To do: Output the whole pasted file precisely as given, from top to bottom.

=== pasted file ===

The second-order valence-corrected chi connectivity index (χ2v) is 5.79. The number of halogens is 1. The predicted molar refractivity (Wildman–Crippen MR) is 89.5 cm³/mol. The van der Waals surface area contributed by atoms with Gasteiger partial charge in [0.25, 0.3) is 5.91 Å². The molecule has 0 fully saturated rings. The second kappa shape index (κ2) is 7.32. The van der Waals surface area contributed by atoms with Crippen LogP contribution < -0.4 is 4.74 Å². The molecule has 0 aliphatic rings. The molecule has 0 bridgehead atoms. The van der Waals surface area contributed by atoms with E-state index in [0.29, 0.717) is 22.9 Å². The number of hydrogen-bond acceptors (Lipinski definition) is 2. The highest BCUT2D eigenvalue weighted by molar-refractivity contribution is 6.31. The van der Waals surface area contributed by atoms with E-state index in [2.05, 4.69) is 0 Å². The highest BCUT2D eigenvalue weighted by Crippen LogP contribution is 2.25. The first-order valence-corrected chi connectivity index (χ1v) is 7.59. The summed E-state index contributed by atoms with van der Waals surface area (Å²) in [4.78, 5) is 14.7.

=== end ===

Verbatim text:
The second-order valence-corrected chi connectivity index (χ2v) is 5.79. The number of halogens is 1. The predicted molar refractivity (Wildman–Crippen MR) is 89.5 cm³/mol. The van der Waals surface area contributed by atoms with Gasteiger partial charge in [0.25, 0.3) is 5.91 Å². The molecule has 0 fully saturated rings. The second kappa shape index (κ2) is 7.32. The van der Waals surface area contributed by atoms with Crippen LogP contribution < -0.4 is 4.74 Å². The molecule has 0 aliphatic rings. The molecule has 0 bridgehead atoms. The van der Waals surface area contributed by atoms with E-state index in [0.29, 0.717) is 22.9 Å². The number of hydrogen-bond acceptors (Lipinski definition) is 2. The highest BCUT2D eigenvalue weighted by molar-refractivity contribution is 6.31. The van der Waals surface area contributed by atoms with E-state index in [2.05, 4.69) is 0 Å². The highest BCUT2D eigenvalue weighted by Crippen LogP contribution is 2.25. The first-order valence-corrected chi connectivity index (χ1v) is 7.59. The summed E-state index contributed by atoms with van der Waals surface area (Å²) in [4.78, 5) is 14.7.